You are never too old to change career. Your reasons for changing career are the only things that will change over time as it’s been found that 43% of employees aged between 45 and 54 are now seeking new challenges and opportunities.
Some of the key pushing points for changing your career later in life can include: over-stressed, boredom at work, redundancy and the most common, being simply the want to learn new skills. As you get older, it becomes more about job satisfaction than anything, as the retirement age looms closer.
You want to enjoy your final years of working as much as possible and if that means changing career to find a new sense of excitement in your career, then the time to take that chance is now. You are never too old to learn a new skill or job.
In demand careers available
Across the UK, there are several highly in demand jobs that we have a shortage of. The engineering industry suffers from one of the greatest career shortages, including that of civil engineer, mechanical engineer, electrical engineers and software engineering. In 2016, it was reported that there was a shortage of approximately 1.8 million engineers across the UK. They are all very desirable professions and pay considerably well, however they will require training and qualifications to qualify for various positions.
The government has aimed to build 1 million new homes in England by 2020, but the skilled trades industry is suffering from one of the worst shortages. As you can guess, if you want to move into a skilled trade, you will have to get some training and skills under your belt first. This is a common problem, as 43% of the vacancies in skilled trades are due to the skills shortage. The trade which has seen the biggest skilled trade shortage is electricians. Learning a skilled trade has long been a desirable career path and it offers a variety of routes available, whether it be a carpenter, plumber, electrician or tiller, all with lucrative earning potential.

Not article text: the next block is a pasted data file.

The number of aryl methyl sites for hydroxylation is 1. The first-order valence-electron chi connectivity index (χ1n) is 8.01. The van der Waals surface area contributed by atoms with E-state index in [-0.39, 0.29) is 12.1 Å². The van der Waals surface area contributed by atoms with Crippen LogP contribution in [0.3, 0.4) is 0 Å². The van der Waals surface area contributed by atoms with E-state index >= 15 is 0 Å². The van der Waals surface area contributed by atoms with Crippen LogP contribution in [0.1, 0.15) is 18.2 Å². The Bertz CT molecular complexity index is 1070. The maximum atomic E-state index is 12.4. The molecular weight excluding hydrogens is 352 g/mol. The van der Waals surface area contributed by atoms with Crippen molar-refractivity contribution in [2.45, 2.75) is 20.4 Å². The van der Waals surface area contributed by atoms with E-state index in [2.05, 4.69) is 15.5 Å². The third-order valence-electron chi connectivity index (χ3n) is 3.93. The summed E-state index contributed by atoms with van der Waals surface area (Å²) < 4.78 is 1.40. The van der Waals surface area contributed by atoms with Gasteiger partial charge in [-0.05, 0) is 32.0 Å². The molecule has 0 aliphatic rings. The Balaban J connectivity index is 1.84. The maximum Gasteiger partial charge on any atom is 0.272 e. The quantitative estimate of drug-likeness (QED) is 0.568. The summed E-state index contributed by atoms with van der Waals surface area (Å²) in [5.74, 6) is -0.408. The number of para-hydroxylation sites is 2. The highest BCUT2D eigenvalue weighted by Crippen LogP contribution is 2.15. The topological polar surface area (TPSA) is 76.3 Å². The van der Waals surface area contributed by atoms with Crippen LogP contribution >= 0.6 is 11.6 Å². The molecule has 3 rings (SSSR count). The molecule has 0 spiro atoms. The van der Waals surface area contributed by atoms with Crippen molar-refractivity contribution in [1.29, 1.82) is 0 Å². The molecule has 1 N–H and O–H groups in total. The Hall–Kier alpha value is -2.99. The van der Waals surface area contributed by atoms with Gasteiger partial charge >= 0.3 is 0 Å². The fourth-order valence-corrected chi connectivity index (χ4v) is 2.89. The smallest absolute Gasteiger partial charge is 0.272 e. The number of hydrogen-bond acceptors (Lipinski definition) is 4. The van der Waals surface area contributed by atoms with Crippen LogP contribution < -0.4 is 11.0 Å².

The number of teachers working in England is at its lowest level since 2013. In 2018, there were 66,000 more children in England schools, compared to 2017, but they are lacking the skilled teachers to manage the influx. One root cause of the shortage is to do with the many experienced teachers leaving the profession, and not enough newly trained professional entering the educational system. To become a teacher, you will need formal training (most often including a PGCE).
Healthcare professionals are consistently one of the most in demand careers every year. The NHS is currently experiencing a shortage of more than 100,000 staff, and it has been reported that if this shortage continues, it could lead to longer waiting lists and ultimately, reduce the level of care delivered as staff would be stretched. To give the industry the boost it needs, the NHS would need 5,000 extra nurses every year, which is reportedly three times the amount it currently recruits. Jobs within healthcare which are in great demand include, medical practitioners, nurses, doctors, sports therapists and biological scientists, and they all require formal, educational qualifications and training. Students studying medicine at university in England and Wales may be eligible for financial help from the NHS for a portion of their studies.
Another profession that is hugely in demand and seeing a severe shortage is the culinary industry. With the UK’s growing love of restaurants and eating out, it needs a high level of staff to keep it going. Every year, it’s reported that 20,000 chefs are leaving the profession. Becoming a chef will require formal training, including culinary related qualifications.